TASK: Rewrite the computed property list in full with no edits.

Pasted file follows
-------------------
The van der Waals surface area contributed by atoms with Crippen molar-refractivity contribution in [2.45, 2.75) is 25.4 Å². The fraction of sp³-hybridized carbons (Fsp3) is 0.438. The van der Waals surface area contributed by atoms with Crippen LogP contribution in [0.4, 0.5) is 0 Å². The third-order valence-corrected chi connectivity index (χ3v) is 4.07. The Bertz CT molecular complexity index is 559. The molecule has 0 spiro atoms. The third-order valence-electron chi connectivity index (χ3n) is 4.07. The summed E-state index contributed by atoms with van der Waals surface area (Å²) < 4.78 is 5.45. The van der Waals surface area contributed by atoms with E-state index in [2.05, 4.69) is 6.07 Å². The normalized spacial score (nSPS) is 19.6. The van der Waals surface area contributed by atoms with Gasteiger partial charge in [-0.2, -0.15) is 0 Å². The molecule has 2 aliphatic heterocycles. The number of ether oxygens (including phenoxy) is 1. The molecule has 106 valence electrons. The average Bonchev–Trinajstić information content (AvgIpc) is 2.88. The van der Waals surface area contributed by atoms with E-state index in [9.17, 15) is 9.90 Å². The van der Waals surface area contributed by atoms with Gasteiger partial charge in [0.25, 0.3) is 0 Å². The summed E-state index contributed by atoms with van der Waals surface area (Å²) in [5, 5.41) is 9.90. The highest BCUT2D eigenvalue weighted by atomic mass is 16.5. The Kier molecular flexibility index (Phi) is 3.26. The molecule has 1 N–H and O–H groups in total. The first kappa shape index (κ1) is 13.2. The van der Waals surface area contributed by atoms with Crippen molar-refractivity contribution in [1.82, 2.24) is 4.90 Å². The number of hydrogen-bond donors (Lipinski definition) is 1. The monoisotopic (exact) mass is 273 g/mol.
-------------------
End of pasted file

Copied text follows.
The van der Waals surface area contributed by atoms with Crippen molar-refractivity contribution in [2.45, 2.75) is 25.4 Å². The fraction of sp³-hybridized carbons (Fsp3) is 0.438. The van der Waals surface area contributed by atoms with Crippen LogP contribution in [0.4, 0.5) is 0 Å². The third-order valence-corrected chi connectivity index (χ3v) is 4.07. The Bertz CT molecular complexity index is 559. The molecule has 0 spiro atoms. The third-order valence-electron chi connectivity index (χ3n) is 4.07. The summed E-state index contributed by atoms with van der Waals surface area (Å²) < 4.78 is 5.45. The van der Waals surface area contributed by atoms with E-state index in [2.05, 4.69) is 6.07 Å². The normalized spacial score (nSPS) is 19.6. The van der Waals surface area contributed by atoms with Gasteiger partial charge in [-0.2, -0.15) is 0 Å². The molecule has 2 aliphatic heterocycles. The number of ether oxygens (including phenoxy) is 1. The molecule has 106 valence electrons. The average Bonchev–Trinajstić information content (AvgIpc) is 2.88. The van der Waals surface area contributed by atoms with E-state index in [9.17, 15) is 9.90 Å². The van der Waals surface area contributed by atoms with Gasteiger partial charge in [0.25, 0.3) is 0 Å². The summed E-state index contributed by atoms with van der Waals surface area (Å²) in [5, 5.41) is 9.90. The highest BCUT2D eigenvalue weighted by atomic mass is 16.5. The Kier molecular flexibility index (Phi) is 3.26. The molecule has 1 N–H and O–H groups in total. The first kappa shape index (κ1) is 13.2. The van der Waals surface area contributed by atoms with Crippen molar-refractivity contribution in [1.82, 2.24) is 4.90 Å². The number of hydrogen-bond donors (Lipinski definition) is 1. The monoisotopic (exact) mass is 273 g/mol.